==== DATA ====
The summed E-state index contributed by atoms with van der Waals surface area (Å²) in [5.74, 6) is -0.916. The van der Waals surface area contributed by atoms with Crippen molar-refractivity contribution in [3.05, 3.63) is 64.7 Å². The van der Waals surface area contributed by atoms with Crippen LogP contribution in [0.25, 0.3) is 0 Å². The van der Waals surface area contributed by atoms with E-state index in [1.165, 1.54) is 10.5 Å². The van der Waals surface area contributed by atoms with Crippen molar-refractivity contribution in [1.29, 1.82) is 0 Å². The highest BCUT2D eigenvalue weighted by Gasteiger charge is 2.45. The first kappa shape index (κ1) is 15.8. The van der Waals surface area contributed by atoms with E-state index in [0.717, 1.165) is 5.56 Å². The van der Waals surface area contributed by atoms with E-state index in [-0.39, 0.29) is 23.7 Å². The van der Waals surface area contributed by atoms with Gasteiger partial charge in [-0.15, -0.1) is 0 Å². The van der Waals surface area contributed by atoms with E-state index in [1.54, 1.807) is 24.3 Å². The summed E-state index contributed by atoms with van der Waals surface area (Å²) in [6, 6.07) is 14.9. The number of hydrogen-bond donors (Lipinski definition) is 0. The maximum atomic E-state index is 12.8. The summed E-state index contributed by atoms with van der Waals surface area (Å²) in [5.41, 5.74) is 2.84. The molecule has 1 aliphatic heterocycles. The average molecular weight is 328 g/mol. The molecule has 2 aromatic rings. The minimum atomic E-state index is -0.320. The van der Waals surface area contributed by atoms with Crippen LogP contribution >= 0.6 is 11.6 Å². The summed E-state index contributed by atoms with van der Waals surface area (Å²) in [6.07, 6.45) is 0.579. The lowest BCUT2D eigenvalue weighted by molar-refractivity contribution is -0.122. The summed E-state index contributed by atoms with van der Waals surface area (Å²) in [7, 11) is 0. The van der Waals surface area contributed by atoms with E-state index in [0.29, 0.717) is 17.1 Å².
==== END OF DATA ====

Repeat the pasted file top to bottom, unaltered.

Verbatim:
The summed E-state index contributed by atoms with van der Waals surface area (Å²) in [5.74, 6) is -0.916. The van der Waals surface area contributed by atoms with Crippen molar-refractivity contribution in [3.05, 3.63) is 64.7 Å². The van der Waals surface area contributed by atoms with Crippen LogP contribution in [0.25, 0.3) is 0 Å². The van der Waals surface area contributed by atoms with E-state index in [1.165, 1.54) is 10.5 Å². The van der Waals surface area contributed by atoms with Crippen molar-refractivity contribution in [1.29, 1.82) is 0 Å². The highest BCUT2D eigenvalue weighted by Gasteiger charge is 2.45. The first kappa shape index (κ1) is 15.8. The van der Waals surface area contributed by atoms with E-state index in [0.717, 1.165) is 5.56 Å². The van der Waals surface area contributed by atoms with E-state index in [-0.39, 0.29) is 23.7 Å². The van der Waals surface area contributed by atoms with Gasteiger partial charge in [-0.15, -0.1) is 0 Å². The van der Waals surface area contributed by atoms with E-state index in [1.54, 1.807) is 24.3 Å². The summed E-state index contributed by atoms with van der Waals surface area (Å²) in [6, 6.07) is 14.9. The number of hydrogen-bond donors (Lipinski definition) is 0. The maximum atomic E-state index is 12.8. The summed E-state index contributed by atoms with van der Waals surface area (Å²) in [5.41, 5.74) is 2.84. The molecule has 1 aliphatic heterocycles. The average molecular weight is 328 g/mol. The molecule has 2 aromatic rings. The minimum atomic E-state index is -0.320. The van der Waals surface area contributed by atoms with Crippen LogP contribution >= 0.6 is 11.6 Å². The summed E-state index contributed by atoms with van der Waals surface area (Å²) in [6.07, 6.45) is 0.579. The lowest BCUT2D eigenvalue weighted by molar-refractivity contribution is -0.122. The summed E-state index contributed by atoms with van der Waals surface area (Å²) in [7, 11) is 0. The van der Waals surface area contributed by atoms with E-state index in [0.29, 0.717) is 17.1 Å².